The Bears’ surprise rise to the top of the polls in January was made possible by the transformation of 6’ 10” junior forward Johnathan Motley from quality supporting player to capable leading man. Motley is a long, skilled big with the nation’s 23rd-best offensive rebounding rate who narrowly missed averaging a double-double (17.3 points, 9.9 rebounds per game) while playing in what many believe to be the best conference in the country. If Baylor is again to make a somewhat unexpected ascension from a region where much of the talk will center on Villanova and Duke, Motley will be a major reason why.

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Most intriguing matchup: SMU vs. Baylor

We’re getting ahead of ourselves (but not too far ahead of ourselves; that’s for a few spots later), but should the Bears and Mustangs meet in the second round, it could be as rugged and bruising a battle as the mascots’ names suggest. The Lone Star State’s two best teams both play at a deliberate pace and dominate the offensive glass, but SMU does a better job rebounding defensively and is a much more dangerous team from outside, shooting a collective 40.6% from three, and play a position-less style (every starter is between 6’ 6” and 6’ 8”) that can flummox opponents. Plus, who doesn’t want to see Motley go against Semi Ojeleye?

Wild card: Virginia

At the risk of redundancy, the Cavaliers are a very difficult team to pin down. Their defense is stifling and frustrating and full of wrinkles and discipline that can give team fits, but when it slacks at all or their offense sputters, they can be extremely vulnerable. As understandable as it would be to see Virginia fall in its opener, one can also imagine Tony Bennett’s team smothering UNC-Wilmington into a halfcourt slog and then miring Florida in the same. And since this is a team that beat Louisville twice and just two weeks ago held North Carolina to its worst per-possession offensive performance of the season, Villanova would not be safe in that scenario either. If the Cavaliers survive the first round, they could stick around for a while.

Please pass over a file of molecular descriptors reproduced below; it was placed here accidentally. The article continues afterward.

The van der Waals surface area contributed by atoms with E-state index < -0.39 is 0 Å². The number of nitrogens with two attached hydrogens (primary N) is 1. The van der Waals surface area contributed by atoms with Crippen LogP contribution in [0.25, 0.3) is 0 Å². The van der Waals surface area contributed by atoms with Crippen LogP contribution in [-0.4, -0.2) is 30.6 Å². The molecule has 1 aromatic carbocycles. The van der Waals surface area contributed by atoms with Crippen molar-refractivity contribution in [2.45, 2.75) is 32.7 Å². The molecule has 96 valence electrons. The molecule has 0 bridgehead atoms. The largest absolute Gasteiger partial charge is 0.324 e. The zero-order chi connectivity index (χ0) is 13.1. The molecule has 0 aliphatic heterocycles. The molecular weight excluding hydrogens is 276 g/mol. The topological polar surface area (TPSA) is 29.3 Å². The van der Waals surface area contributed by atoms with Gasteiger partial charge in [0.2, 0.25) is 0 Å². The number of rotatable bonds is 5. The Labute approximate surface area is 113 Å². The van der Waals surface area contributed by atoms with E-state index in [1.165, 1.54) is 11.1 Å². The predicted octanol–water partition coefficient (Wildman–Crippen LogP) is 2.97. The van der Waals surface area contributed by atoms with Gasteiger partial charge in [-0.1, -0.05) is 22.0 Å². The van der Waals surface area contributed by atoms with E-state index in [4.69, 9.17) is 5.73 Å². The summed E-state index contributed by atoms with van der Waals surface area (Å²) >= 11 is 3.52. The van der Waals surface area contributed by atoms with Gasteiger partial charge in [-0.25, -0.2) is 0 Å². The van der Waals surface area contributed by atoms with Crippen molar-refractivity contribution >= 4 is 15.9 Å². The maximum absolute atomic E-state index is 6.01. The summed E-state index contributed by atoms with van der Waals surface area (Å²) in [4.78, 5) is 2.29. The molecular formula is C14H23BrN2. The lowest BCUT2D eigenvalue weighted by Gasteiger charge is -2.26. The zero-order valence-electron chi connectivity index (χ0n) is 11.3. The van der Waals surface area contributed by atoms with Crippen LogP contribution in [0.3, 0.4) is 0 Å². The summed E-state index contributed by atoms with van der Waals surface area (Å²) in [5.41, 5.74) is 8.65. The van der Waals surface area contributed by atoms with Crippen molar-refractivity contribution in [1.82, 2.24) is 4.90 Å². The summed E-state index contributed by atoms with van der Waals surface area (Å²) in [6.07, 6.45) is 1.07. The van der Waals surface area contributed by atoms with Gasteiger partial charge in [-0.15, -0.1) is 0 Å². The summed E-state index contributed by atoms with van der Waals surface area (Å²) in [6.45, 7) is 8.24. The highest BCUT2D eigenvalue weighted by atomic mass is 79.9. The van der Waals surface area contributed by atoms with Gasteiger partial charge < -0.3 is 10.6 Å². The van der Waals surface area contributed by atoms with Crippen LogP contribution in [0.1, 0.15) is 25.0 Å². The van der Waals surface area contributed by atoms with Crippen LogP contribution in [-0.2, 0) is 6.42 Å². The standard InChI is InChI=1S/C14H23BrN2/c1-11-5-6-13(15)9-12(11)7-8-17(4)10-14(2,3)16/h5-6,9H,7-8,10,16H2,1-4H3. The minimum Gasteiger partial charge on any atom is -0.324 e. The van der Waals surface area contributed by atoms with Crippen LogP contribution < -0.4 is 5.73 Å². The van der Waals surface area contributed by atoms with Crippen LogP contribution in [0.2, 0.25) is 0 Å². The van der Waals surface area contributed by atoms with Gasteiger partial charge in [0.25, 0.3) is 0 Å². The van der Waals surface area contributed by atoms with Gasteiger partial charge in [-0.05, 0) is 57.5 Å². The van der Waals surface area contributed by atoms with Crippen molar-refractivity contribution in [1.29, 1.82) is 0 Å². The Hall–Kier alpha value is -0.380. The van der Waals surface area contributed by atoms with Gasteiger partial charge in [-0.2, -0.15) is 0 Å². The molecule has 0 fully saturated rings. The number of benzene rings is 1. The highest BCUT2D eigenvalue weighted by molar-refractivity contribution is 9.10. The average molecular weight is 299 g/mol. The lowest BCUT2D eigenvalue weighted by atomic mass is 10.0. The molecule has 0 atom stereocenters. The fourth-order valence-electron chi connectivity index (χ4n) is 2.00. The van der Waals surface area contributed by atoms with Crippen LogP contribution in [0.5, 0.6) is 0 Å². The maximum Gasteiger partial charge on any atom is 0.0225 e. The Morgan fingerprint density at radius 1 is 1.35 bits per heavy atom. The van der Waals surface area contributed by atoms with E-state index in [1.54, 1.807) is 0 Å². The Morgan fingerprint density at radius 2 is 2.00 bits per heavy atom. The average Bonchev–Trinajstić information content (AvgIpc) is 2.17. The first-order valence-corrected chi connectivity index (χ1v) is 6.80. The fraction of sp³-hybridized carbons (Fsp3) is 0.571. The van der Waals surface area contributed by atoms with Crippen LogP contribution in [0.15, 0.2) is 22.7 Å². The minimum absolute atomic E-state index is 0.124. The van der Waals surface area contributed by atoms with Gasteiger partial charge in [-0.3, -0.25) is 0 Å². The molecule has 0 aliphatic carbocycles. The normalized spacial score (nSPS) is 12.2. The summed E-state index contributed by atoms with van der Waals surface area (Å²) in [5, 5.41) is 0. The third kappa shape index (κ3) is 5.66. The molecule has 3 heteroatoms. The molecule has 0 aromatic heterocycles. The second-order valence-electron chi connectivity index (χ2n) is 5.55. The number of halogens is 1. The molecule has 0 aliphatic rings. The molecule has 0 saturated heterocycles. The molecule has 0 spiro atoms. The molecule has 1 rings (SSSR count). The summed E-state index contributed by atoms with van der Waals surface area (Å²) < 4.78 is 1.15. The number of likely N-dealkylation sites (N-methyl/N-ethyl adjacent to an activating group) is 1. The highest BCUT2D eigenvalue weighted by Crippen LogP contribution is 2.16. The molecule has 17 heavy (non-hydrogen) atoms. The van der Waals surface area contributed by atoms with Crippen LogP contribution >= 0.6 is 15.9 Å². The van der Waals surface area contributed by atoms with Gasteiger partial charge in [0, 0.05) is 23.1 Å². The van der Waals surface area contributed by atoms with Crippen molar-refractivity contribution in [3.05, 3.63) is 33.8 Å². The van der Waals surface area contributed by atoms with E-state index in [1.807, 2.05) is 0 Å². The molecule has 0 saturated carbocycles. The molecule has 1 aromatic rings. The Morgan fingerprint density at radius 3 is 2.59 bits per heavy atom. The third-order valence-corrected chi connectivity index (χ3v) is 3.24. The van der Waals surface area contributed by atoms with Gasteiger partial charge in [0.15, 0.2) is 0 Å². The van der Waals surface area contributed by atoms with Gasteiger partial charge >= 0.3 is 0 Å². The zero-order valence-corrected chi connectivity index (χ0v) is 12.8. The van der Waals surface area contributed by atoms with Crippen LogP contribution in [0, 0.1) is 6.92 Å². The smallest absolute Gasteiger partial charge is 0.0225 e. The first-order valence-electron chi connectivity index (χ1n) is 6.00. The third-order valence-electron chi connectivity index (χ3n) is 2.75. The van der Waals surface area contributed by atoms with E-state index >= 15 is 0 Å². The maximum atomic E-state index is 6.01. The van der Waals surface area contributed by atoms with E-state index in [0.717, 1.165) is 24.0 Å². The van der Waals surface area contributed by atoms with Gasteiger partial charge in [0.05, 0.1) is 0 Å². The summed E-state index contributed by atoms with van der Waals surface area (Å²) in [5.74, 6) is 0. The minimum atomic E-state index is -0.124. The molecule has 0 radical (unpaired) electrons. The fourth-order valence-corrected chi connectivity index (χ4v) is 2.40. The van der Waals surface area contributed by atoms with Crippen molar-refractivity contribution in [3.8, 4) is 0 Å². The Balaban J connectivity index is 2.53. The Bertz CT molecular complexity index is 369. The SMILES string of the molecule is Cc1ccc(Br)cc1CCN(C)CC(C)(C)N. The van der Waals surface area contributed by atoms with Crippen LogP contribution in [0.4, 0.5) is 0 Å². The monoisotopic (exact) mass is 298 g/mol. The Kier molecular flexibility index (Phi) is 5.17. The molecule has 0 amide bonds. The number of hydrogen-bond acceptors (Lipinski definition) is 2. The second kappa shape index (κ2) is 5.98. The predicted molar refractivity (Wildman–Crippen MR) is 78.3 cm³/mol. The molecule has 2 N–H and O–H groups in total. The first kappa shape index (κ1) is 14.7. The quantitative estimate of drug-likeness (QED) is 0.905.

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Getting ahead of ourselves...

Bracket pool motivations aside, no one much likes rooting for chalk. But if the seeds hold in the East, we could get an absolute treat of a regional final between Villanova and Duke. Last season’s champion and this season’s preseason No. 1, meeting at Madison Square Garden with a trip to the Final Four on the line, just as both teams seem to be peaking into top form? Sign us up.

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And the winner is...

Villanova. Again, this region sets up as a minefield. Should the Wildcats even make it to the Elite Eight, they may have to face an absolutely stacked Duke squad that is finally healthy and approaching its versatile, virtually limitless potential. But Jay Wright’s team will not be daunted. Last year it dispatched No. 1 overall seed Kansas in the South Region final, after being dogged by pre-tourney speculation whether, after a series of early exits, it would even be playing on the second weekend. The Wildcats have been there before and know how to do it. And they’ll do it again.